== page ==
SMX Advanced is one of the top online marketing conferences designed for advanced search marketers. The conference is held annually by Search Engine Land at the Bell Harbor International Conference Center in Seattle, Washington.
SMX Advanced skips the basics and takes a deep dive into search marketing. It is extremely useful for experienced marketers who have been in the industry for a while and are looking to think outside of the box and expand their knowledge. The speakers include a variety of experts across different industries who share actionable strategies, the latest updates in search and how they’re managing them, results from campaign experiments and case studies, and much more.
Changes to the AdWords Ad Rank
Google, as they often do, began silently rolling out changes to ad rank at the beginning of May with the expectation of finishing the rollout at the end of the month. As of the time this article was written, the help center has not yet been updated which could mean they’re still finishing the roll out.
- Ad Rank thresholds – Google is now considering the meaning of a search query to impact ad thresholds, which surprisingly wasn’t a previous factor. Different query categories may have different ad rank thresholds meaning more or fewer ads could show based on the category of the query.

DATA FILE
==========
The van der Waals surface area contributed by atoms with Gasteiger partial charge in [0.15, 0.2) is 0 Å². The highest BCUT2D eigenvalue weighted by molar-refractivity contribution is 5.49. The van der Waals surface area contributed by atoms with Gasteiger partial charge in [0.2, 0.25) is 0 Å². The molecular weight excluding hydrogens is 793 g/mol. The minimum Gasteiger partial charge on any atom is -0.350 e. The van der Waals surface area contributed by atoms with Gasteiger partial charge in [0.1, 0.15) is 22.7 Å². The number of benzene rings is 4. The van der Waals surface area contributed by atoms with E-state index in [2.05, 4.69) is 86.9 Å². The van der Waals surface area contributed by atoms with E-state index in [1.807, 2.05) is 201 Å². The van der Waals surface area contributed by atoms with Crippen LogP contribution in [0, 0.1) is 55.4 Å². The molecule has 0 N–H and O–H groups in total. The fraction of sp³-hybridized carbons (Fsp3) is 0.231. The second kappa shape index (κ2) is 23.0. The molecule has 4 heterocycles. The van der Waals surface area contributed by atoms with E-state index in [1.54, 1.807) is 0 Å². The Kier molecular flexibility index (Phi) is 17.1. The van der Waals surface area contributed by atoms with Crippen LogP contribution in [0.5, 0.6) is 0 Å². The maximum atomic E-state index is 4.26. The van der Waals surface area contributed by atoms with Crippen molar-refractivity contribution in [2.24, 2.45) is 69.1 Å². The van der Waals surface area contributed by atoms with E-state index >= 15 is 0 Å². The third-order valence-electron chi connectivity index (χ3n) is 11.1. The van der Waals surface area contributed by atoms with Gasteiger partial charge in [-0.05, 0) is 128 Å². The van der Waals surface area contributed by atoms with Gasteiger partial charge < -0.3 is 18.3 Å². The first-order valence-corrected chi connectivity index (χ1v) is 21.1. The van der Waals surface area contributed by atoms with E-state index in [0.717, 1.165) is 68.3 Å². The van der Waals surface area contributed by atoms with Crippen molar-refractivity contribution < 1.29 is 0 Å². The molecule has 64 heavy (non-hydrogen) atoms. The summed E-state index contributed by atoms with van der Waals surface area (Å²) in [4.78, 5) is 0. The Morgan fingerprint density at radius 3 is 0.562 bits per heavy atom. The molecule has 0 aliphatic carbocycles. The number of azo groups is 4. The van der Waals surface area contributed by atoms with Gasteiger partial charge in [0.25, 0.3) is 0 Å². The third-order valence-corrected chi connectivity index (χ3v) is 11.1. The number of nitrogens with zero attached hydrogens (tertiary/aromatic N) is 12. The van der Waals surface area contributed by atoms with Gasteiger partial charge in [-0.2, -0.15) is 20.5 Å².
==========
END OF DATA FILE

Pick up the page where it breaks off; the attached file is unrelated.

- For example, a news-based search query may now have a higher ad rank threshold; meaning fewer ads would show. In contrast, a product or service based search query could have a lower threshold with an opportunity for more ads to display on the SERP (search engine results page).
- Bids might also carry more weight. Key word: might. The weight of the impact could depend on the meaning of the search query or its category which ties into the ad rank threshold mentioned above. Previously, we could use quality score as a tool to help determine where we make bid adjustments. For example, if a keyword has a quality score of 9 or 10 (the highest QS is 10) but a low ad position, it’s obvious that the bid needs to be increased to improve position. Now, even if you have keywords with high quality scores, it’s suspected that this change can still lead to higher CPCs just because the bids are weighted more.
What does this mean for performance? Well, quality still matters but bids are playing a more important role. Google has never released a finite percentage of how each ad rank signal impacts position and it’s arguably the greyest area within AdWords next to quality score. However, due to this update, average CPC and average position could be affected, either positively or negatively, depending on the query and category but it’s still too early to determine any impact.
Quality Score Reporting
On the plus side, referencing the update above, Google has blessed us with historical Quality Score (QS) data as far back as January 2016. There are seven new columns in AdWords that report on historical QS performance. With a little Excel magic, we’re now able to track QS trends based on when changes were made which could help us down the road in determining the impact of the ad rank update.